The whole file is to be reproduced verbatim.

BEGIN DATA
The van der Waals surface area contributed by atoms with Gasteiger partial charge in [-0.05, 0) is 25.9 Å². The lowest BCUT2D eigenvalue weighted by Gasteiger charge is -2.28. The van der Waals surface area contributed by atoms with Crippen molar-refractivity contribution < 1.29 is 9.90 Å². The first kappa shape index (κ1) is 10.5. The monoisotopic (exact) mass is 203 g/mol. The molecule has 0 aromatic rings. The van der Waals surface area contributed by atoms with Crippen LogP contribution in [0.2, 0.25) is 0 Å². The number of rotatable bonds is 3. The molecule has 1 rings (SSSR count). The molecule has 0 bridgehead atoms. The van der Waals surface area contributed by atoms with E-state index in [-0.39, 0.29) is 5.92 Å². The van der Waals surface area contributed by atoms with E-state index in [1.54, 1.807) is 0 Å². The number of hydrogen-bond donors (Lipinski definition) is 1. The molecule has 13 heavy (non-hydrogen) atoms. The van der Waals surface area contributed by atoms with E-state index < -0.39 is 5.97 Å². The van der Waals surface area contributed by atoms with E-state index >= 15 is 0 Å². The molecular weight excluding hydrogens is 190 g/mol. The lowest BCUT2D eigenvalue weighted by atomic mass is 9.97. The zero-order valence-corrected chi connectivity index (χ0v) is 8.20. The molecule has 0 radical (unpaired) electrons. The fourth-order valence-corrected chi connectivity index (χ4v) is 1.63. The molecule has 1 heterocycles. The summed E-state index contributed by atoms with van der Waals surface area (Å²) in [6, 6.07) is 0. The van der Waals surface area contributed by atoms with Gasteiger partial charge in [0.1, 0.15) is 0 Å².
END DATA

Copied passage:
The van der Waals surface area contributed by atoms with Gasteiger partial charge in [-0.05, 0) is 25.9 Å². The lowest BCUT2D eigenvalue weighted by Gasteiger charge is -2.28. The van der Waals surface area contributed by atoms with Crippen molar-refractivity contribution < 1.29 is 9.90 Å². The first kappa shape index (κ1) is 10.5. The monoisotopic (exact) mass is 203 g/mol. The molecule has 0 aromatic rings. The van der Waals surface area contributed by atoms with Crippen LogP contribution in [0.2, 0.25) is 0 Å². The number of rotatable bonds is 3. The molecule has 1 rings (SSSR count). The molecule has 0 bridgehead atoms. The van der Waals surface area contributed by atoms with E-state index in [-0.39, 0.29) is 5.92 Å². The van der Waals surface area contributed by atoms with E-state index in [1.54, 1.807) is 0 Å². The number of hydrogen-bond donors (Lipinski definition) is 1. The molecule has 13 heavy (non-hydrogen) atoms. The van der Waals surface area contributed by atoms with E-state index < -0.39 is 5.97 Å². The van der Waals surface area contributed by atoms with E-state index >= 15 is 0 Å². The molecular weight excluding hydrogens is 190 g/mol. The lowest BCUT2D eigenvalue weighted by atomic mass is 9.97. The zero-order valence-corrected chi connectivity index (χ0v) is 8.20. The molecule has 0 radical (unpaired) electrons. The fourth-order valence-corrected chi connectivity index (χ4v) is 1.63. The molecule has 1 heterocycles. The summed E-state index contributed by atoms with van der Waals surface area (Å²) in [6, 6.07) is 0. The van der Waals surface area contributed by atoms with Gasteiger partial charge in [0.1, 0.15) is 0 Å².